Now, if your jewelry designs are going to be in a catalog or a similar publication you will have to follow submission guidelines; most often requiring a solid background. When using stark white background against color; especially dark colors, the contrast is extremely high. When photographing with a white background you have to verify the white actually comes out WHITE and the design colors actually comes out the proper color! Many photographs can be ruined simply because the white background appears greyish, off color, and the piece will often have an unusual color cast.
Props can add character, tell a story; thereby ADDING TO THE VISUAL appeal of the design. The use of different colors and/or props can make a stunningly gorgeous statement. They should be simple and focus attention to the piece. The whole prop does not have to be in the photo to be effective, its shadow or texture can reflect the beauty of the jewelry design.
Some of my favorite props are things found in nature. While my designer friend Lola from Metal Chasers loves using antiques, especially glassware, bronze candlestick holder and similar objects. Lola was the inspiration for this blog and has greatly helped me improve my photography skills. Much of what I’ve learned about photography has been gleaned from Lola.
Recently I received a wonderful suggestion from eSMArts team member, Stacie of Creative Junque, suggesting that I use ceramic tiles as background props. Looking forward to trying this suggestion, I really believe this will add interest without distracting from my designs.
Practice, practice and more practice
I suggest, taking several photographs with several different props, backgrounds, camera angles, and lighting. This will give you a selection of photos, which gives you the ability to choose the photo that shows your design to its fullest potential. What works for one piece may not work for the next. The more photos you take, the more experience you will gain, you will find your style, and hopefully photography will become second hand…
I’m still practicing…
Tuesday, August 5, 2008
Here are the rules:
1) Link to the person who tagged you
2) Post the rules on your blog (this is what you are now reading)
3) Write 6 random things about yourself (see below)
4) Tag 6 people at the end of your post and link to them
5) Let each person know they have been tagged and leave a comment on their blog.
6) Let the tagger know when your entry is up.
Six Random Things about Me…..
1) I breed Parrotlets, the smallest parrot kept in captivity for over 12 years
2) Jill is my middle name, and I’m not telling my first name. I was named after my Great-Grandmother. She didn’t like her first name either.
3) I married my best friends brother 20 years ago; his family said I’d never go out with him.
4) My son finally got married, and I have a wonderful Daughter-in-Law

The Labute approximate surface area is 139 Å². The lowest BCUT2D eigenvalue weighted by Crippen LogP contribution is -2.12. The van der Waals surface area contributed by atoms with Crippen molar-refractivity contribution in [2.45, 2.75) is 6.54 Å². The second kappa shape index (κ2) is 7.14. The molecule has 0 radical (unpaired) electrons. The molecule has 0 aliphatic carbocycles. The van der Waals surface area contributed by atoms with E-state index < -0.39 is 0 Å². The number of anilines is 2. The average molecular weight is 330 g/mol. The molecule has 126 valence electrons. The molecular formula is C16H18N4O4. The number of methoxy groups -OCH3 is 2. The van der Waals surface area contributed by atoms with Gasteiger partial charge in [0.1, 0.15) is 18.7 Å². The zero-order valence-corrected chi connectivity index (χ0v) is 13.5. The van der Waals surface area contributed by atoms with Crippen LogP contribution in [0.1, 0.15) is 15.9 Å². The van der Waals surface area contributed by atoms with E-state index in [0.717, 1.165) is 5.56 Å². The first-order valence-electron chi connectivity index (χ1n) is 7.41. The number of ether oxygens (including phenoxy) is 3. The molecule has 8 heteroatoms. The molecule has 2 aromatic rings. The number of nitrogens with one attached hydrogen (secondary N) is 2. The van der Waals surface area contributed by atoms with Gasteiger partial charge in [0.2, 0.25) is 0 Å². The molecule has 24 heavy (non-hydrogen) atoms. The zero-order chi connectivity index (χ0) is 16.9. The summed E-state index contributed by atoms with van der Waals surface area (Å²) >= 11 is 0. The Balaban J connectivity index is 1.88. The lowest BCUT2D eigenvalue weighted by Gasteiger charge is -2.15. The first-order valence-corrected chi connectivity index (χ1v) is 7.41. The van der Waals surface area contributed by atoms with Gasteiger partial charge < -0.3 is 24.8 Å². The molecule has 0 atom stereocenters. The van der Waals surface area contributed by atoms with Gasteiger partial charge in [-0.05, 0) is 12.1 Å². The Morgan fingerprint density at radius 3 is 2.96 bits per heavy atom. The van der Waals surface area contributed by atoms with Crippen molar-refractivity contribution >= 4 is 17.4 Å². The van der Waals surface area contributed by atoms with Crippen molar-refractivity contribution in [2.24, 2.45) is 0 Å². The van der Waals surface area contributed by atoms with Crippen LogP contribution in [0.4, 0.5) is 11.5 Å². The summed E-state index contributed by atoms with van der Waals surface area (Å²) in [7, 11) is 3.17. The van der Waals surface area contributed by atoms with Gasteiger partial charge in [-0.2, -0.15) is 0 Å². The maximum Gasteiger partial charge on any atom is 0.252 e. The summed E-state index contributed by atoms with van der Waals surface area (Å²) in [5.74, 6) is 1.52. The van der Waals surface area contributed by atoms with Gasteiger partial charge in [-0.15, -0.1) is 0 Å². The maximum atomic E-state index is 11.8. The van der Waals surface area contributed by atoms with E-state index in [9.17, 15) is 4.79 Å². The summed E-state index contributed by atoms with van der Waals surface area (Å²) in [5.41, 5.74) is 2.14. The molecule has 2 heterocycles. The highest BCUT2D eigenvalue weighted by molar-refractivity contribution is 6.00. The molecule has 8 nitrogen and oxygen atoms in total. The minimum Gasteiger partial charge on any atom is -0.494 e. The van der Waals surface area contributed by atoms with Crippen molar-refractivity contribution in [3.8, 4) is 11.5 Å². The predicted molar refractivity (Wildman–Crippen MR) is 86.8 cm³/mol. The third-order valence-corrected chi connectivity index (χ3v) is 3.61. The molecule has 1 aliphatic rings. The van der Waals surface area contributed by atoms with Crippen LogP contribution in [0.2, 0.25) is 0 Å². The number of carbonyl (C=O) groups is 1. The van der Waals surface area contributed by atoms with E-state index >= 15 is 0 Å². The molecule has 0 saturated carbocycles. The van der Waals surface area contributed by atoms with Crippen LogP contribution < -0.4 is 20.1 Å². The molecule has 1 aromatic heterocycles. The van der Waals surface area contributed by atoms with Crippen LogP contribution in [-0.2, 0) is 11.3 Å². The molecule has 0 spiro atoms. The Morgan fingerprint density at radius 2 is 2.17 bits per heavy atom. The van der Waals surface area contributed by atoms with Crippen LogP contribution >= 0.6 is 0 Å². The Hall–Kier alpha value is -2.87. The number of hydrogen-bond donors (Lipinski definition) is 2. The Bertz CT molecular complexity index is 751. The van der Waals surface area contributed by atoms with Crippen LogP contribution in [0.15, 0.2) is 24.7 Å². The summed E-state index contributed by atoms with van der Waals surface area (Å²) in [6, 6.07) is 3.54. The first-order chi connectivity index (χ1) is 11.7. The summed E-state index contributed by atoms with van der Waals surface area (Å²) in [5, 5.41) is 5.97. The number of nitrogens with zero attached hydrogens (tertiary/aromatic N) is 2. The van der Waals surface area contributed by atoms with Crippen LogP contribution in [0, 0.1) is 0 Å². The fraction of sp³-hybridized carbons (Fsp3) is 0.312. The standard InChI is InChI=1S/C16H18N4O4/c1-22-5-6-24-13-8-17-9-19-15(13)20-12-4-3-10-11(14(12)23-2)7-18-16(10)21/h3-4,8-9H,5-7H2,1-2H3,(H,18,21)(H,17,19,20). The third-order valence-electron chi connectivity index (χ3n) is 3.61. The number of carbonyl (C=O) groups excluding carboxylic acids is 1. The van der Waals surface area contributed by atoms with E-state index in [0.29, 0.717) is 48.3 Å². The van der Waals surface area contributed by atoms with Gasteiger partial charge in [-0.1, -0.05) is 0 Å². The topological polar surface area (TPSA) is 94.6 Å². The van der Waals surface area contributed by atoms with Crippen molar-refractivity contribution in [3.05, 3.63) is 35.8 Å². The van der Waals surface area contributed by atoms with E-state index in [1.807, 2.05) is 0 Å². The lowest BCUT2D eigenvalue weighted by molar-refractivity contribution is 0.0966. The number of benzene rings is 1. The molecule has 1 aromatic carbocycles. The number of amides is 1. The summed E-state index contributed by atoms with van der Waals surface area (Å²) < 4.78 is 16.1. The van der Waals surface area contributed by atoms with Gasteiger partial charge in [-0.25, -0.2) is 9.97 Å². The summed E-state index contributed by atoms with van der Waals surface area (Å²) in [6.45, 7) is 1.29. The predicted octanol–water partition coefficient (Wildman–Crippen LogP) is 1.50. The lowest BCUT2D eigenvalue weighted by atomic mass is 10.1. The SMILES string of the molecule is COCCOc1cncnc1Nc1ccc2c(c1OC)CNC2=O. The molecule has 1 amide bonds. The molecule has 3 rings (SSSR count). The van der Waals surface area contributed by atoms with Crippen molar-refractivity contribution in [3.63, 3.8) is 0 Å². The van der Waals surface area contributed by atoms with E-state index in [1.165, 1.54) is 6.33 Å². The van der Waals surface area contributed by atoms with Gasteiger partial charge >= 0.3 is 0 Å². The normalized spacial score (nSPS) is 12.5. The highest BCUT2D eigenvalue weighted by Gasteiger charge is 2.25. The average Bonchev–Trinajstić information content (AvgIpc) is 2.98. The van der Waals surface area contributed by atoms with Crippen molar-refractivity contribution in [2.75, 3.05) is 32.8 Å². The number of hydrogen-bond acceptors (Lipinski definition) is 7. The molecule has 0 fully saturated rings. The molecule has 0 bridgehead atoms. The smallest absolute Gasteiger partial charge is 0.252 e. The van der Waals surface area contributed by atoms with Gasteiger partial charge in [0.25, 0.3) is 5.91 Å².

5) I have a son, daughter, and step-daughter, and 4 grandsons. My family is the most important part of my life. I miss my daughter and her family horribly, they live in the
6) My a 4th generation Californian, but have lived in
Wilma at Wilma’s Whimseys
Izzy at Precious Creations by Izzy
Barbara at Magpie Dreamers
Michele Cook of Michelle Cook Designs
Friday, August 1, 2008
The Beadin' Path in
All of the artists started with the same basic white plastered paper mask, producing 37 totally different translations.
I begin my journey
I still have no idea why I decided to participate in the Behind the
Mask Challenge, though I thought this was an interesting concept, and might push my creativity into a new arena. I learned a lot from participating in my new challenge, what worked, what didn’t work, and what I would do differently in the future. The other artisans provided support, knowledge and ideas.
My basic background design is composed of 11/0 champagne seed beads, gluing each bead in place, using larger beads as accents, and design components. I started my mask by attaching the plum delicas on the lips, then encasing the face with the seed beads, using bugle beads as the base of my flower petals, and finishing with the 12 gauge coiled headpiece.
As the mask progressed, the basic original design concept continued as planned, but my design ideas also continued to flow, ideas that I hope to use in a future design concept. If I had the time, I would do things very differently. With many hours already committed to the mask, now was not the time to change my direction. I worked on my mask from October 2007 to April 2008, over 1000 hours spent gluing each and every beautiful bead in place.
An opening reception was held at The Beadin' Path in
It was open to the public and was a great opportunity
for attendees to meet with many of the artists and discuss their process and statement behind their mask. Unfortunately I was unable to attend…
The Beadin’ Path will have another challenge in the fall of this year, will I participate? Looking forward to what the next challenge might bring…